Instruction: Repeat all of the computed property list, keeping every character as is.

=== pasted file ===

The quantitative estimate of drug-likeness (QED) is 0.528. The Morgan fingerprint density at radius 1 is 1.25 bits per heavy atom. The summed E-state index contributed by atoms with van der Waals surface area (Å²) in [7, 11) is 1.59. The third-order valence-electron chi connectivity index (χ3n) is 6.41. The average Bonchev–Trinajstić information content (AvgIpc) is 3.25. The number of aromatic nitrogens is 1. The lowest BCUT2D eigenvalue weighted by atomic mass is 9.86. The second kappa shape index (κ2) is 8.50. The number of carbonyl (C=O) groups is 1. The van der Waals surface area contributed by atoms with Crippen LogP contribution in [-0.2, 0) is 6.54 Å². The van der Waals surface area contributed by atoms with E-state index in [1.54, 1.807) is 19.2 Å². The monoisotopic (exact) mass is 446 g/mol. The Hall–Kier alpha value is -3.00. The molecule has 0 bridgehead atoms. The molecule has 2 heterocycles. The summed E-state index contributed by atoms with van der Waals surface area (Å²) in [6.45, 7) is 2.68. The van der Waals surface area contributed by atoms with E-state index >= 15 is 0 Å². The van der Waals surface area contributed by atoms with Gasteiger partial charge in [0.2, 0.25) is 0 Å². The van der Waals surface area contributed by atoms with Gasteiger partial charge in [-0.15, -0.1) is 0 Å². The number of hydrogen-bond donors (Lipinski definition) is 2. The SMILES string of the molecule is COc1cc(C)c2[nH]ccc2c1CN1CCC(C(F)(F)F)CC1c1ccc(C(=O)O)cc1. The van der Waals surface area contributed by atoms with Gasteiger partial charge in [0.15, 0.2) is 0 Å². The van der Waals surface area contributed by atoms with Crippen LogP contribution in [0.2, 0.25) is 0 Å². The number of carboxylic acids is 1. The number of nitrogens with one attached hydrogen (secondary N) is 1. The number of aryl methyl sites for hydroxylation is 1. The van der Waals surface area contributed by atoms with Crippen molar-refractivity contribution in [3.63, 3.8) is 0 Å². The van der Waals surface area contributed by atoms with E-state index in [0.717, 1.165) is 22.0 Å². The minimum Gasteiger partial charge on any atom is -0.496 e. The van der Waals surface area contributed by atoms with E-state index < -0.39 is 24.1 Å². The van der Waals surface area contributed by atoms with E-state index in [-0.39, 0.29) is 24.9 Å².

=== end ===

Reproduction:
The quantitative estimate of drug-likeness (QED) is 0.528. The Morgan fingerprint density at radius 1 is 1.25 bits per heavy atom. The summed E-state index contributed by atoms with van der Waals surface area (Å²) in [7, 11) is 1.59. The third-order valence-electron chi connectivity index (χ3n) is 6.41. The average Bonchev–Trinajstić information content (AvgIpc) is 3.25. The number of aromatic nitrogens is 1. The lowest BCUT2D eigenvalue weighted by atomic mass is 9.86. The second kappa shape index (κ2) is 8.50. The number of carbonyl (C=O) groups is 1. The van der Waals surface area contributed by atoms with Crippen LogP contribution in [-0.2, 0) is 6.54 Å². The van der Waals surface area contributed by atoms with E-state index in [1.54, 1.807) is 19.2 Å². The monoisotopic (exact) mass is 446 g/mol. The Hall–Kier alpha value is -3.00. The molecule has 0 bridgehead atoms. The molecule has 2 heterocycles. The summed E-state index contributed by atoms with van der Waals surface area (Å²) in [6.45, 7) is 2.68. The van der Waals surface area contributed by atoms with E-state index >= 15 is 0 Å². The van der Waals surface area contributed by atoms with Gasteiger partial charge in [0.2, 0.25) is 0 Å². The van der Waals surface area contributed by atoms with Gasteiger partial charge in [-0.15, -0.1) is 0 Å². The number of hydrogen-bond donors (Lipinski definition) is 2. The SMILES string of the molecule is COc1cc(C)c2[nH]ccc2c1CN1CCC(C(F)(F)F)CC1c1ccc(C(=O)O)cc1. The van der Waals surface area contributed by atoms with Gasteiger partial charge in [0.15, 0.2) is 0 Å². The van der Waals surface area contributed by atoms with Crippen LogP contribution in [0.2, 0.25) is 0 Å². The number of carboxylic acids is 1. The number of nitrogens with one attached hydrogen (secondary N) is 1. The number of aryl methyl sites for hydroxylation is 1. The van der Waals surface area contributed by atoms with Crippen molar-refractivity contribution in [3.63, 3.8) is 0 Å². The van der Waals surface area contributed by atoms with E-state index in [0.717, 1.165) is 22.0 Å². The minimum Gasteiger partial charge on any atom is -0.496 e. The van der Waals surface area contributed by atoms with E-state index < -0.39 is 24.1 Å². The van der Waals surface area contributed by atoms with E-state index in [-0.39, 0.29) is 24.9 Å².